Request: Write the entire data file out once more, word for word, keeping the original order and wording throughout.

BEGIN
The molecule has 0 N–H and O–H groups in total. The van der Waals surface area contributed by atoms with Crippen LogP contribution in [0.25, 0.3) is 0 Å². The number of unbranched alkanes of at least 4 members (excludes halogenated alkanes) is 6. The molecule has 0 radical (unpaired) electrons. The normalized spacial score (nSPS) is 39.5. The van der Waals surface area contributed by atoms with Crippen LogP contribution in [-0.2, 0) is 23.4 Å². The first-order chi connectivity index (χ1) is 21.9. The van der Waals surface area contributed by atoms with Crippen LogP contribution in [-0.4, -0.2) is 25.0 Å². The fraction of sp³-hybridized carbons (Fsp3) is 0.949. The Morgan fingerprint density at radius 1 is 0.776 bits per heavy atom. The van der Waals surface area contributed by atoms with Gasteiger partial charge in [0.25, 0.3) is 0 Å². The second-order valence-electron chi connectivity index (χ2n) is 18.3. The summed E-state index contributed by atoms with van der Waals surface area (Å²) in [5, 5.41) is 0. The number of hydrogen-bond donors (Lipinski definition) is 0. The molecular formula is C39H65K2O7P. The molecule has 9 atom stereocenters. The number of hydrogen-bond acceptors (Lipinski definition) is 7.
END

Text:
The molecule has 0 N–H and O–H groups in total. The van der Waals surface area contributed by atoms with Crippen LogP contribution in [0.25, 0.3) is 0 Å². The number of unbranched alkanes of at least 4 members (excludes halogenated alkanes) is 6. The molecule has 0 radical (unpaired) electrons. The normalized spacial score (nSPS) is 39.5. The van der Waals surface area contributed by atoms with Crippen LogP contribution in [-0.2, 0) is 23.4 Å². The first-order chi connectivity index (χ1) is 21.9. The van der Waals surface area contributed by atoms with Crippen LogP contribution in [-0.4, -0.2) is 25.0 Å². The fraction of sp³-hybridized carbons (Fsp3) is 0.949. The Morgan fingerprint density at radius 1 is 0.776 bits per heavy atom. The van der Waals surface area contributed by atoms with Gasteiger partial charge in [0.25, 0.3) is 0 Å². The second-order valence-electron chi connectivity index (χ2n) is 18.3. The summed E-state index contributed by atoms with van der Waals surface area (Å²) in [5, 5.41) is 0. The number of hydrogen-bond donors (Lipinski definition) is 0. The molecular formula is C39H65K2O7P. The molecule has 9 atom stereocenters. The number of hydrogen-bond acceptors (Lipinski definition) is 7.